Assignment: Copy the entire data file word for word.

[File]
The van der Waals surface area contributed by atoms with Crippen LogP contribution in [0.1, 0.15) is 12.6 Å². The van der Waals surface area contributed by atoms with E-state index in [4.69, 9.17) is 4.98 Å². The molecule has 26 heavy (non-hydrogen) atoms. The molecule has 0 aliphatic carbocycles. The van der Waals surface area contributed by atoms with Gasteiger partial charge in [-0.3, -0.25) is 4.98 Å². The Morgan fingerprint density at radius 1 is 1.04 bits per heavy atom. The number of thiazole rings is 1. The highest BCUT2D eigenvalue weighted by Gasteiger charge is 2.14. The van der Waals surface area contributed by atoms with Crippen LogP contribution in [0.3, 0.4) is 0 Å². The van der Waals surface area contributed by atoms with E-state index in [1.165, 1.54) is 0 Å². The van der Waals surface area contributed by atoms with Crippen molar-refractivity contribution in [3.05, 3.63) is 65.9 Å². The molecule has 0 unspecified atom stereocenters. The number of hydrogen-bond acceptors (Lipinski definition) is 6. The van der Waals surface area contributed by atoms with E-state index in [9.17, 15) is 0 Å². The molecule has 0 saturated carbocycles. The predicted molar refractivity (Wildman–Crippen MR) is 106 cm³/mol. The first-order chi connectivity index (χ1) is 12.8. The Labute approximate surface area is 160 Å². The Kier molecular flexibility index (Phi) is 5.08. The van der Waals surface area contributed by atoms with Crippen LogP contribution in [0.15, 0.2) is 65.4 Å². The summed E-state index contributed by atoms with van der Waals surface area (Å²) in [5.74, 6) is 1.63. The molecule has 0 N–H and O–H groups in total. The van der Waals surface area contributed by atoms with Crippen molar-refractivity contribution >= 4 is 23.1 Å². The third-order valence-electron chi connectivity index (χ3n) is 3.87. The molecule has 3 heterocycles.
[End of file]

The van der Waals surface area contributed by atoms with Crippen LogP contribution in [0.1, 0.15) is 12.6 Å². The van der Waals surface area contributed by atoms with E-state index in [4.69, 9.17) is 4.98 Å². The molecule has 26 heavy (non-hydrogen) atoms. The molecule has 0 aliphatic carbocycles. The van der Waals surface area contributed by atoms with Gasteiger partial charge in [-0.3, -0.25) is 4.98 Å². The Morgan fingerprint density at radius 1 is 1.04 bits per heavy atom. The number of thiazole rings is 1. The highest BCUT2D eigenvalue weighted by Gasteiger charge is 2.14. The van der Waals surface area contributed by atoms with Crippen LogP contribution in [0.3, 0.4) is 0 Å². The van der Waals surface area contributed by atoms with E-state index in [1.165, 1.54) is 0 Å². The van der Waals surface area contributed by atoms with Crippen molar-refractivity contribution in [3.05, 3.63) is 65.9 Å². The molecule has 0 unspecified atom stereocenters. The number of hydrogen-bond acceptors (Lipinski definition) is 6. The van der Waals surface area contributed by atoms with E-state index in [9.17, 15) is 0 Å². The molecule has 0 saturated carbocycles. The predicted molar refractivity (Wildman–Crippen MR) is 106 cm³/mol. The first-order chi connectivity index (χ1) is 12.8. The Labute approximate surface area is 160 Å². The Kier molecular flexibility index (Phi) is 5.08. The van der Waals surface area contributed by atoms with Crippen LogP contribution in [0.15, 0.2) is 65.4 Å². The summed E-state index contributed by atoms with van der Waals surface area (Å²) in [5.74, 6) is 1.63. The molecule has 0 N–H and O–H groups in total. The van der Waals surface area contributed by atoms with Crippen molar-refractivity contribution >= 4 is 23.1 Å². The third-order valence-electron chi connectivity index (χ3n) is 3.87. The molecule has 3 heterocycles.